I was born and bred in New York City, in an apartment building in the borough of Queens. My father was a U.S. Post Office clerk at the Planetarium Post Office on the west side of Manhattan, and I learned to read by helping him sort mail on Saturdays, when he'd take me with him, riding the subway, to work. This was in the days before postal zip codes, so the mail was hand-sorted and placed in little pigeon holes; dad patiently checked and corrected any mistakes. I belatedly apologize to any residents whose mail may have gone slightly astray during these exercises, but I can assure them that I did learn my letters very well.
I attended New York City public schools from elementary through high school (my mom was an elementary school aide), enjoyed trips to Radio City Music Hall and the Automat, played city sidewalk games, and rooted for the New York Mets--a happily ordinary NYC childhood.
I received my first article rejection letter at age 10, when Reader's Digest declined to publish my submission, but undeterred, I've made my career as a journalist and writer, collecting many more of those rejection letters along the way.
I'm a graduate of Kirkland and Hamilton College in Clinton, New York (Kirkland was the women's coordinate college of Hamilton, later was blended into a co-educational Hamilton) and I hold a masters degree from the Medill School of Journalism at Northwestern University. I've worked as a congressional speechwriter, a Washington correspondent, a freelance obituary writer, an oral historian, a Public Radio reporter and producer, a magazine editor, university instructor, and on the staff of CBS Television's Bicentennial Minutes, a nightly historical program, winner of an Emmy Award for special programming. My articles and have appeared in the New York Times, The Atlantic, Harper's Magazine, Boston Globe, Philadelphia Inquirer, and her radio reports have aired on NPR's All Things Considered and Morning Edition as well as Voice of America.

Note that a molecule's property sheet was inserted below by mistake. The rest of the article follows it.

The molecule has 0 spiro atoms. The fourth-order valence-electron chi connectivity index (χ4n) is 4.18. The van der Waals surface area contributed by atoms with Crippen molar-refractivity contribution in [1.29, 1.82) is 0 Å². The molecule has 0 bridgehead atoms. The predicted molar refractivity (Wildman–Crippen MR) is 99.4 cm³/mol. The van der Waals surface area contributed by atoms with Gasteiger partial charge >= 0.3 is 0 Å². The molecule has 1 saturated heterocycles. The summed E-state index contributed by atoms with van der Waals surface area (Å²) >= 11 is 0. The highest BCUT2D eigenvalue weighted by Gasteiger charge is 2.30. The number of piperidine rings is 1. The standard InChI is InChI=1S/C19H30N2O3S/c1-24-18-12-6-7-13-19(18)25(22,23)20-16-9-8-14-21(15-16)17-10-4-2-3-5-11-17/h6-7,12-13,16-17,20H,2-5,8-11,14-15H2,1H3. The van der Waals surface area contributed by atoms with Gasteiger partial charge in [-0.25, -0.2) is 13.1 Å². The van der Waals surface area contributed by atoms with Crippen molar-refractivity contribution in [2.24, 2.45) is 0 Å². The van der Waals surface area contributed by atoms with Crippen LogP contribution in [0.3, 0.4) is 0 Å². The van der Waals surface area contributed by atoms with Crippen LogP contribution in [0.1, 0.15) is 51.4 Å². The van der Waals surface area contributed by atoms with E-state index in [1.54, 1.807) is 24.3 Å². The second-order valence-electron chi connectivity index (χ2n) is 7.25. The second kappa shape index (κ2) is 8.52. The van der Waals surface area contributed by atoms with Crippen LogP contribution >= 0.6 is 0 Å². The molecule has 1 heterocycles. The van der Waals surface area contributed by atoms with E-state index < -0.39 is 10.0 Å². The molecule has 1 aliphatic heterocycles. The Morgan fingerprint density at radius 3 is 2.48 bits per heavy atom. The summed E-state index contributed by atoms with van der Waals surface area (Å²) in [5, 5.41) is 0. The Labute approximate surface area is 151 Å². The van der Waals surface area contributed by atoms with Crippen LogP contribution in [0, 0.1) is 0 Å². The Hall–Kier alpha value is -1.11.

My writing has earned awards from the Society of Professional Journalists, the Association for Education in Journalism, and a MacDowell Colony Fellowship. These days I'm a features correspondent for The Christian Science Monitor.
In the late 1970's I collected an oral history from an elderly woman in Putney, Vermont--and she told me about her youthful service in the Vermont Woman's Land Army. I spent two years in Vermont, collecting her tales and writing a book about the experience (the manuscript is still in my desk drawer), but could not find any historical information about the Woman's Land Army. During the next two decades I married, moved, had a variety of writing jobs, became a mother---but the mystery of the Land Army rattled around in the back of my brain. I've spent most of the 21st century solving that mystery--in the researching and writing of Fruits of Victory.
I live in Baltimore, Maryland, where my husband, Julian Krolik, is a professor of astrophysics at Johns Hopkins University. Black holes are not just metaphors in our household. We have two children-- Theodore (Teddy) and Abigail (Abby)--who have thrilled us with their own talents and accomplishments, and have displayed loving patience for their distracted mom on deadline.
When I'm not at the desk I can be found paddling my little purple kayak on the Chesapeake Bay, walking the hills of my neighborhood, swimming, or playing tennis (very badly). While I have great admiration for the Land Army women I write about, I have to admit that I have feeble agricultural skills, and can barely manage my tiny kitchen garden; but I always think fondly of my farmerettes when I go to the local farmer's market.